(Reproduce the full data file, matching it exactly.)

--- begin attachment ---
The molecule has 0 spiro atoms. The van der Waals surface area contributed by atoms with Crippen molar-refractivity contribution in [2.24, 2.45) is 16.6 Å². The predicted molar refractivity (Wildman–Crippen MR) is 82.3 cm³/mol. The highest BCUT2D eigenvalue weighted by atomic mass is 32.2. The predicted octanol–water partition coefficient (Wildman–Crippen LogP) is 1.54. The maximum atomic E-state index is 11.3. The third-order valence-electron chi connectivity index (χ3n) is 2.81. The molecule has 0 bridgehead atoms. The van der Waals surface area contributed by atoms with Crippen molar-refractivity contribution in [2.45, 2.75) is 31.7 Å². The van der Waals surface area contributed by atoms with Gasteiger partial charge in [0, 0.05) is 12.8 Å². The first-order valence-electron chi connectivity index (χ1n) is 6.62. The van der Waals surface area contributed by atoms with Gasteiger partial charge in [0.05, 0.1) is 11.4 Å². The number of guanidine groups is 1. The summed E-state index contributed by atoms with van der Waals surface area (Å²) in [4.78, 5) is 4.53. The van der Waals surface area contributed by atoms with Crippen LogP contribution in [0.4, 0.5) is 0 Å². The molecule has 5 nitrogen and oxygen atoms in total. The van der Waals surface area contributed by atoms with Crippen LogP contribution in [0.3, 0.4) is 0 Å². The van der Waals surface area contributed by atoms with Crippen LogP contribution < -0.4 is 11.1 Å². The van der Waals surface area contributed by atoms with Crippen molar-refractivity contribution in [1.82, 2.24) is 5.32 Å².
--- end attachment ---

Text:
The molecule has 0 spiro atoms. The van der Waals surface area contributed by atoms with Crippen molar-refractivity contribution in [2.24, 2.45) is 16.6 Å². The predicted molar refractivity (Wildman–Crippen MR) is 82.3 cm³/mol. The highest BCUT2D eigenvalue weighted by atomic mass is 32.2. The predicted octanol–water partition coefficient (Wildman–Crippen LogP) is 1.54. The maximum atomic E-state index is 11.3. The third-order valence-electron chi connectivity index (χ3n) is 2.81. The molecule has 0 bridgehead atoms. The van der Waals surface area contributed by atoms with Crippen molar-refractivity contribution in [2.45, 2.75) is 31.7 Å². The van der Waals surface area contributed by atoms with Gasteiger partial charge in [0, 0.05) is 12.8 Å². The first-order valence-electron chi connectivity index (χ1n) is 6.62. The van der Waals surface area contributed by atoms with Gasteiger partial charge in [0.05, 0.1) is 11.4 Å². The number of guanidine groups is 1. The summed E-state index contributed by atoms with van der Waals surface area (Å²) in [4.78, 5) is 4.53. The van der Waals surface area contributed by atoms with Crippen LogP contribution in [0.4, 0.5) is 0 Å². The molecule has 5 nitrogen and oxygen atoms in total. The van der Waals surface area contributed by atoms with Crippen LogP contribution in [0.3, 0.4) is 0 Å². The van der Waals surface area contributed by atoms with Crippen LogP contribution < -0.4 is 11.1 Å². The van der Waals surface area contributed by atoms with Crippen molar-refractivity contribution in [1.82, 2.24) is 5.32 Å².